To work or to not work from home, that is the question
With restrictions continuing to lift across England and other parts of the UK many are keen to return to a sense of normality and head back into the office. The departure from home working is welcomed by those who have missed the comradery of an office environment and who’ve struggled to bounce ideas off their peers or gain different perspectives on a particular project whilst in the communal kitchen or during a quick chat at someone’s desk. Not to mention the lesser experienced team members who have not been able to work closely with their mentors and gain valuable on the job experience. Many will also be happy to see the back of the kitchen table or laptop in the lounge, replacing the virtual Zoom and Teams meetings for the actual meeting room, and no longer trying to juggle a working day whilst home schooling or caring for their children.
Workers returning to the city centres will help boost the profits of businesses struggling after the migration from office to home working. For the majority there is no longer a need to pop to the local cafe for a sandwich, browse the shops in your lunch hour or enlist the help of a dry cleaners for your suit. Economically speaking for these SMEs, the return to the office is very much a welcome one.
UK and US based security firm Tessian has reported that working from home has resulted in a complacency which has left some businesses vulnerable to cyber attacks. Individuals may be less thorough with security practices when in their home environment, confidential documents are now being sent via email and remote log ins to external systems are happening much more frequently. All good reasons to return back to the safety of the office.
With all this being said, one could assume that the collective reaction to the easing of restrictions would be one of relief and jubilation. However, when it comes to returning to office life, for some the actual response is closer to frustration, disappointment and anxiety. A number of studies and surveys carried out between 2020 -2021 found that the transition back to office life post first lockdown was a lot slower in the UK compared to other countries and that there was a reluctance to return completely, if at all – one carried out by Cardiff and Southampton universities found that nine in ten people would actually prefer to continue working from home exclusively.
The pandemic has dramatically reduced the amount of time people spend face to face, both socially and professionally. For those who struggle in busy environments or speaking out in public this has really helped them excel in their work without any added stress and anxiety. The thought of returning to a professional life similar to pre lockdown for them, and for those who have become desensitised over the past 18 months, may be incredibly daunting. People have become mentally fatigued after taking on added pressures such as home schooling, having a lack of physical support from friends and family and feelings with isolation and loneliness.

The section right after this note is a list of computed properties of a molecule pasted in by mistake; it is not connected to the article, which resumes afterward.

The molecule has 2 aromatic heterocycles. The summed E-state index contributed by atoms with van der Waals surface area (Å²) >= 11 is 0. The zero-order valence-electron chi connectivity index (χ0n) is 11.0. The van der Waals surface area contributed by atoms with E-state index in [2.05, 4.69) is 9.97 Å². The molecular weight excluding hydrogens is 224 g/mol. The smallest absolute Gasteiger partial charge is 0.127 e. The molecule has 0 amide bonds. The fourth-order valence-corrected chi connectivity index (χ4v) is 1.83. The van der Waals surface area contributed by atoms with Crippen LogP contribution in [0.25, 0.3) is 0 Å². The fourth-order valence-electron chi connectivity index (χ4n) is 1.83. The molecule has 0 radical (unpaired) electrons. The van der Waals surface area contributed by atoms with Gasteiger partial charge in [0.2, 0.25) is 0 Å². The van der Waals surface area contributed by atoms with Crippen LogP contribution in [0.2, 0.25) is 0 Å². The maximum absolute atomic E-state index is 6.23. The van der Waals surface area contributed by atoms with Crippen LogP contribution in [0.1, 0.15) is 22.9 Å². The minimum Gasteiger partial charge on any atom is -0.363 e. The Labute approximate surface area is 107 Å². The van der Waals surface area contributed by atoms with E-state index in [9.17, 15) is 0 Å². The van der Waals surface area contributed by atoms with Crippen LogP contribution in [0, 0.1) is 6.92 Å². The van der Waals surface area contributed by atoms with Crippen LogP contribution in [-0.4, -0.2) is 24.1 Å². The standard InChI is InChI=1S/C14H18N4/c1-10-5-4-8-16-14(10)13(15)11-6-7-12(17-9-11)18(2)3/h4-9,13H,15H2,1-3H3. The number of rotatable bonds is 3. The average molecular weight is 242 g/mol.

The instruction to begin working from home came about very quickly and a lot were not equipped for such a transition. Employers now have the time to consider that some may need a slower introduction back to office life with an option for flexible working if possible. We found in our latest salary survey that although the vast majority of respondents were happy with how their employers handled the pandemic, 10% felt they were ineffective and could have done more. Some responded with a highly flexible and ‘family first’ attitude whereas others expected business as usual with near unachievable targets and increased working hours. The return of the commute is also very off-putting for those who have escaped the crowds on the tube or rush hour traffic since working from home. For most this extra time has been available to spend with family or on self-care but for others, according to our salary survey, there has been an expectation to use this time working. The full report of our Salary Survey 2021 can be found here.
In order for employers to keep their employees happy there needs to be a compromise and some form of hybrid working needs to become available. We know this is definitely the case for a lot of the firms we work with in the Intellectual Property sector but, based on conversations with our candidates and the opinions of our salary survey respondents, it is not the case for all. In order for firms to stay competitive they will need to be open to the idea of flexible working, especially now that people have become accustomed to the idea and there is demonstrable evidence that it works with no sacrifice being made to either the level of client service and bottom line.
– Phillipa Holland, Principal Consultant.